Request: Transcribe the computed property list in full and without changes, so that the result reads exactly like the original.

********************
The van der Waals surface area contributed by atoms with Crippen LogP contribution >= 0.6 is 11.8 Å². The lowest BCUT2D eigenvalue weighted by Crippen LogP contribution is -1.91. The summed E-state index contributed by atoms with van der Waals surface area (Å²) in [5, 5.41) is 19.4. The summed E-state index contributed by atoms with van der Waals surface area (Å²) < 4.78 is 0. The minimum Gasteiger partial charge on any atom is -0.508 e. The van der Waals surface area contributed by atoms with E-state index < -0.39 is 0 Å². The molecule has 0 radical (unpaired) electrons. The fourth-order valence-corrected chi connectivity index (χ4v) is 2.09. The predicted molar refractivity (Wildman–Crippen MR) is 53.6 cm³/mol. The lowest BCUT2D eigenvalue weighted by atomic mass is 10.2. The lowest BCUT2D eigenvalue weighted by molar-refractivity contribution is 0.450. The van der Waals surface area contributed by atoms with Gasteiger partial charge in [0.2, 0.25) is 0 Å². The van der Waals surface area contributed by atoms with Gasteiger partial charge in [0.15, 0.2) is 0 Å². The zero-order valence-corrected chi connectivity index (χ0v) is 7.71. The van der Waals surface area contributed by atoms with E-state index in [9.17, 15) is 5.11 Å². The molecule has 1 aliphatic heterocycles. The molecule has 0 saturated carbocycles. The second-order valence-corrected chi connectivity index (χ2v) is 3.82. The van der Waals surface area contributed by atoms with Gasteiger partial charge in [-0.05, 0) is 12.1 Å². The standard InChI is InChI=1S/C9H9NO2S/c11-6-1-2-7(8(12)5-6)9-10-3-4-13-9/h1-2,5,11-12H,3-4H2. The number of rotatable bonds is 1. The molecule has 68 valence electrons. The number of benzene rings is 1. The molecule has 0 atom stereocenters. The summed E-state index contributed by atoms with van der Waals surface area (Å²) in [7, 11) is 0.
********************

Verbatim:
The van der Waals surface area contributed by atoms with Crippen LogP contribution >= 0.6 is 11.8 Å². The lowest BCUT2D eigenvalue weighted by Crippen LogP contribution is -1.91. The summed E-state index contributed by atoms with van der Waals surface area (Å²) in [5, 5.41) is 19.4. The summed E-state index contributed by atoms with van der Waals surface area (Å²) < 4.78 is 0. The minimum Gasteiger partial charge on any atom is -0.508 e. The van der Waals surface area contributed by atoms with E-state index < -0.39 is 0 Å². The molecule has 0 radical (unpaired) electrons. The fourth-order valence-corrected chi connectivity index (χ4v) is 2.09. The predicted molar refractivity (Wildman–Crippen MR) is 53.6 cm³/mol. The lowest BCUT2D eigenvalue weighted by atomic mass is 10.2. The lowest BCUT2D eigenvalue weighted by molar-refractivity contribution is 0.450. The van der Waals surface area contributed by atoms with Gasteiger partial charge in [0.2, 0.25) is 0 Å². The van der Waals surface area contributed by atoms with Gasteiger partial charge in [0.15, 0.2) is 0 Å². The zero-order valence-corrected chi connectivity index (χ0v) is 7.71. The van der Waals surface area contributed by atoms with E-state index in [9.17, 15) is 5.11 Å². The molecule has 1 aliphatic heterocycles. The molecule has 0 saturated carbocycles. The second-order valence-corrected chi connectivity index (χ2v) is 3.82. The van der Waals surface area contributed by atoms with Gasteiger partial charge in [-0.05, 0) is 12.1 Å². The standard InChI is InChI=1S/C9H9NO2S/c11-6-1-2-7(8(12)5-6)9-10-3-4-13-9/h1-2,5,11-12H,3-4H2. The number of rotatable bonds is 1. The molecule has 68 valence electrons. The number of benzene rings is 1. The molecule has 0 atom stereocenters. The summed E-state index contributed by atoms with van der Waals surface area (Å²) in [7, 11) is 0.